Transformer in Non-inertial frame

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  • #1
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In this example I'd like to know about the output of the transformer. What happens if an electromagnetic transformer is powered by a sine-wave and simultaneously accelerating at non-relativistic speeds?

I assume the output will still be a sine-wave but the frequency will change. Is this correct?
 

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  • #2
Nugatory
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What happens if an electromagnetic transformer is powered by a sine-wave....
What is the source of this sine wave and what frame are you using when you specify its frequency?
I assume ... the frequency will change.
Because frequencies are always frame-dependent, it is never sufficient to speak of the frequency of something without also specifying the frame you're using. Chances are that when you say "the frequency" you mean either "the frequency using an inertial frame in which the transformer is momentarily at rest" or "the frequency using the non-inertial frame in which the transformer is always at rest".... but you'll have to tell us which it is.
 
  • #3
Dale
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Acceleration isn’t part of circuit theory.

This would be a hard problem to solve with Maxwell’s equations outside of a dedicated numerical solver.
 
  • #4
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What happens if an electromagnetic transformer is powered by a sine-wave and simultaneously accelerating at non-relativistic speeds?
Nothing. The equipment to which the transformer is connected is usually at rest with respect to the transformer.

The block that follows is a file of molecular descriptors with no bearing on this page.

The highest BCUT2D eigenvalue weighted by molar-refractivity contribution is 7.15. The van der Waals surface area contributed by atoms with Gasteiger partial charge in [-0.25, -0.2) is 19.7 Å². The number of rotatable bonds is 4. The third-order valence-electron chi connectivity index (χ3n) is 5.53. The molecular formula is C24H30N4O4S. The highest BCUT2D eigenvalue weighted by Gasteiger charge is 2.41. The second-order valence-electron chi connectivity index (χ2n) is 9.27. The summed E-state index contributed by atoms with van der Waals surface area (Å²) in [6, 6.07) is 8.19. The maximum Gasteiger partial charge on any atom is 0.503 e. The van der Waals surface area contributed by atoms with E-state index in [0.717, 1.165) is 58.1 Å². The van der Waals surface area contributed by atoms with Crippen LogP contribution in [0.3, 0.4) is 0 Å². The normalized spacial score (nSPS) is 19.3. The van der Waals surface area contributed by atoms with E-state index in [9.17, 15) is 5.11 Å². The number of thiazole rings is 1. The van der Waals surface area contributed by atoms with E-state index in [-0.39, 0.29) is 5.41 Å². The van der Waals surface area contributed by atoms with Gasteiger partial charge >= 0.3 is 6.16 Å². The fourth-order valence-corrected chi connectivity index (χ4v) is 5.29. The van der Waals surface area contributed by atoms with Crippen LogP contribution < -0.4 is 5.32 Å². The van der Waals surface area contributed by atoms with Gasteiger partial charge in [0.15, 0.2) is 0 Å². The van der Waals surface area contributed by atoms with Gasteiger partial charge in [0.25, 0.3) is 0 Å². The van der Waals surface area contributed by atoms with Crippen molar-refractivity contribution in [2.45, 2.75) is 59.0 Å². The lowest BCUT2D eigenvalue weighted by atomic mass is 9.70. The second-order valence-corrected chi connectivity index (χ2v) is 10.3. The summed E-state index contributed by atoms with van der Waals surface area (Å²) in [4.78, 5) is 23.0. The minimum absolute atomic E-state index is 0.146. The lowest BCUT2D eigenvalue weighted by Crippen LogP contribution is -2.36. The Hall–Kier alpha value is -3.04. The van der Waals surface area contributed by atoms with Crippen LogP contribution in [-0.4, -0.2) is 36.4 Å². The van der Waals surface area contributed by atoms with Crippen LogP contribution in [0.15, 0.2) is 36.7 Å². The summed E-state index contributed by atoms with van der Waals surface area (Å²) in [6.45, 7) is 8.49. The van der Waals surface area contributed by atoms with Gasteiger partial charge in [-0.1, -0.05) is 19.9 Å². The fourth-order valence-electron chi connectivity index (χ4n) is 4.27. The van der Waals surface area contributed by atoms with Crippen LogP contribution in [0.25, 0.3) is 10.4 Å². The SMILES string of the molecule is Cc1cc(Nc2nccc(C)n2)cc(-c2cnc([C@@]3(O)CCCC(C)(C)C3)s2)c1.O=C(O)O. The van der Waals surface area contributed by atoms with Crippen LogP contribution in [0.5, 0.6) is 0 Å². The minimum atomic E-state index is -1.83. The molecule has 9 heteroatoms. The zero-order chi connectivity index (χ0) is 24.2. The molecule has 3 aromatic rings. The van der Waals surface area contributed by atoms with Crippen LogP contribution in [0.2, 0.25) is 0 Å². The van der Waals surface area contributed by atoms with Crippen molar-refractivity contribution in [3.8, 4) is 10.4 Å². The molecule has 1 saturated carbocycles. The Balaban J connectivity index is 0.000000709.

• #5
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Nothing. The equipment to which the transformer is connected is usually at rest with respect to the transformer.

A more specific and detailed scenario; the transformer and generator are placed on a play-swing and the ouput is connected to an oscilloscope placed directly in the center of the swing's trajectory. There are leads that connect the output to the scope. The oscilloscope will see a frequency modulated sine-wave?
 
  • #6
Dale
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A more specific and detailed scenario; the transformer and generator are placed on a play-swing and the ouput is connected to an oscilloscope placed directly in the center of the swing's trajectory. There are leads that connect the output to the scope. The oscilloscope will see a frequency modulated sine-wave?
I think that you will need to get a dedicated numerical solver to determine this.
 
  • #7
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A more specific and detailed scenario; the transformer and generator are placed on a play-swing and the ouput is connected to an oscilloscope placed directly in the center of the swing's trajectory. There are leads that connect the output to the scope. The oscilloscope will see a frequency modulated sine-wave?


A transformer is a passive component, like a resistor. Neither can change the frequency of the signal going trough them.

A diode is an active component, it can generate frequencies, by distorting the input signal. A generator is very likely an active component - it generates an output signal, while the input signal does not exist - or something like that.

I suggest that instead of a generator we use an oscillator made of a capacitor and an inductor. We put the oscillator on a swing, and we can connect the oscillator to a transformer too - I just don't see any point in that because the frequency does not change.

I got my information about passive and active components from here:
https://electronics.stackexchange.c...tiation-between-passive-and-active-components
 

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